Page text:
Latest news – Big profits, big grins for firms; more women joining partner ranks; Litigation finance on the rise
Firms naturally upbeat as profitability increases
Australian law firms are happy about business conditions on the back of recent large profits, according to the latest CommBank Legal Market Pulse series. The survey found that the confidence of the country’s top and mid-tier firms in both industry and broader economic conditions rose from 20 per cent in 2017 to 85 per cent for the recent survey.
CommBank says heightened demand for legal services lifted the top and mid-tier law firms’ profits by an average of 8.2 per cent in the past financial year, with many firms directing a portion of those profits toward investing in their ability to adapt to longer-term structural change.
As firms expand their teams to meet client demand amid heightened activity across disputes, regulatory changes and strong corporate deal flow, the war for talent has intensified. It is now the top business challenge, particularly among top-tier firms. At the same time, those underlying fundamentals appear to be providing some relief from last year’s biggest challenges – negotiating prices with clients and winning new business. The most common strategies to ensure firms can future-proof and grow the bottom line are:
- Flexible work arrangements, suggesting that talent retention is a priority (100 per cent of firms)
- Developing alternative fee arrangements in response to client pressure (95 per cent)
- Adopting new technologies to adapt to changing client expectations and better compete with more flexible and efficient rivals (93 per cent)
- Lateral hiring to grow revenues (88 per cent).
Higher percentage of women becoming partners
The Australian Financial Review‘s Law Partnership survey reveals that the number of women being admitted as partners at leading law firms has jumped by almost 10 percentage points in the past year. While that is good news for women seeking to break through the glass ceiling, the fact is that male partners still outnumber them by almost four to one.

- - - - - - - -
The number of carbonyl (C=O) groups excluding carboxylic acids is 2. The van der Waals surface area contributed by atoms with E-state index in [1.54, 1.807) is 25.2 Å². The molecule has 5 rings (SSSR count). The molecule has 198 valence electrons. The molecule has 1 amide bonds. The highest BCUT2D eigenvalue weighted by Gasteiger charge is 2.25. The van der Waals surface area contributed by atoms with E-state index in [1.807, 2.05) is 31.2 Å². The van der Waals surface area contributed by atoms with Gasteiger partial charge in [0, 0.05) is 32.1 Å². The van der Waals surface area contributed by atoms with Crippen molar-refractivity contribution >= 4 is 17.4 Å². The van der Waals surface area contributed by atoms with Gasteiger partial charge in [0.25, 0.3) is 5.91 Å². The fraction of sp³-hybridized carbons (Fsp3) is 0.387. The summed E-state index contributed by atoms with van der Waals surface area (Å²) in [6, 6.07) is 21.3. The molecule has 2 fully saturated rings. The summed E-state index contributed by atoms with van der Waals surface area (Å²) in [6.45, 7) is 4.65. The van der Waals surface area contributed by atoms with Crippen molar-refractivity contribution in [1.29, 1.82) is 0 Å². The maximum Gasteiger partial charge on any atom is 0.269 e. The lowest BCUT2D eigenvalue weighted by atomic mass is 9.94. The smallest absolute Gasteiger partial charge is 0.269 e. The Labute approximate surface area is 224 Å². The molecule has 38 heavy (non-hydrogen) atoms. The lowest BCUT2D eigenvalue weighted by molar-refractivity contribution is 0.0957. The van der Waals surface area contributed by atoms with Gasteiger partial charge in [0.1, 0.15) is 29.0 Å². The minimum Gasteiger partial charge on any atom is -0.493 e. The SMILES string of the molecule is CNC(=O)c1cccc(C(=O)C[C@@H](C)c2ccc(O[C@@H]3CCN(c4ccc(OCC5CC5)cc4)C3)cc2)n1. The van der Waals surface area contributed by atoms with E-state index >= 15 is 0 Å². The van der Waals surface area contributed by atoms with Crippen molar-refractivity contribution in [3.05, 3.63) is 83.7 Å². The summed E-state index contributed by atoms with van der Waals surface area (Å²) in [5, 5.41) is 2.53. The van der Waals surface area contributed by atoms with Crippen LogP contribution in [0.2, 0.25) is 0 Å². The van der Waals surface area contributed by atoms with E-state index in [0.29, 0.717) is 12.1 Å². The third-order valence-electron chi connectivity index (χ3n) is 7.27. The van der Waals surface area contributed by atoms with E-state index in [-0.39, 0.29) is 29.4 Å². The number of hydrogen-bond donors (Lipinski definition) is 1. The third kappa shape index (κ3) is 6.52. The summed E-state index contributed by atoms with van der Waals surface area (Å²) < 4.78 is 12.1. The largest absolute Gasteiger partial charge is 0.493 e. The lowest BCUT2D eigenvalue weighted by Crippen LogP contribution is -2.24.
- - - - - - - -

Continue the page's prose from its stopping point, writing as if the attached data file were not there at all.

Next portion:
The survey shows that women made up an average of 42 per cent of new partners in 2018, up from 33 per cent the previous year. Overall, women now make up 27.4 per cent of partners at the 54 firms in the January edition of the survey, up from 27.1 per cent in July. However, women are still far more likely to be promoted to partner if they are at a firm with fewer than 100 partners.
Litigation finance to drive growth and innovation
The annual Litigation Finance Survey by American consultancy Burford, a provider of finance to the legal market, shows that an overwhelming majority (76 per cent of online respondents) see legal finance as a new business tool for law firms.
Almost 500 lawyers in Australia, Britain and the United States were involved in the survey. The report surmises that firms will further embrace outside financing as a way to gain a competitive edge in 2019. It suggests that legal finance enables law firms to take more cases on risk and to offer creative fee-structure arrangements to clients.
More than 80 per cent of Australian respondents expected litigation funding to be increasingly important in the business of law, compared with 73 per cent in the US and 78 per cent in Britain. Among those lawyers whose organisations have not used litigation funding, 72 per cent of Australians were likely or very likely to make use of it in the next two years. Litigation finance is already widely used to fund class actions in Australia, while Burford predicts it is likely that there will be more and more diversity in the kinds of matters which are funding, including an increased uptake in commercial litigation finance on a single-case and portfolio basis.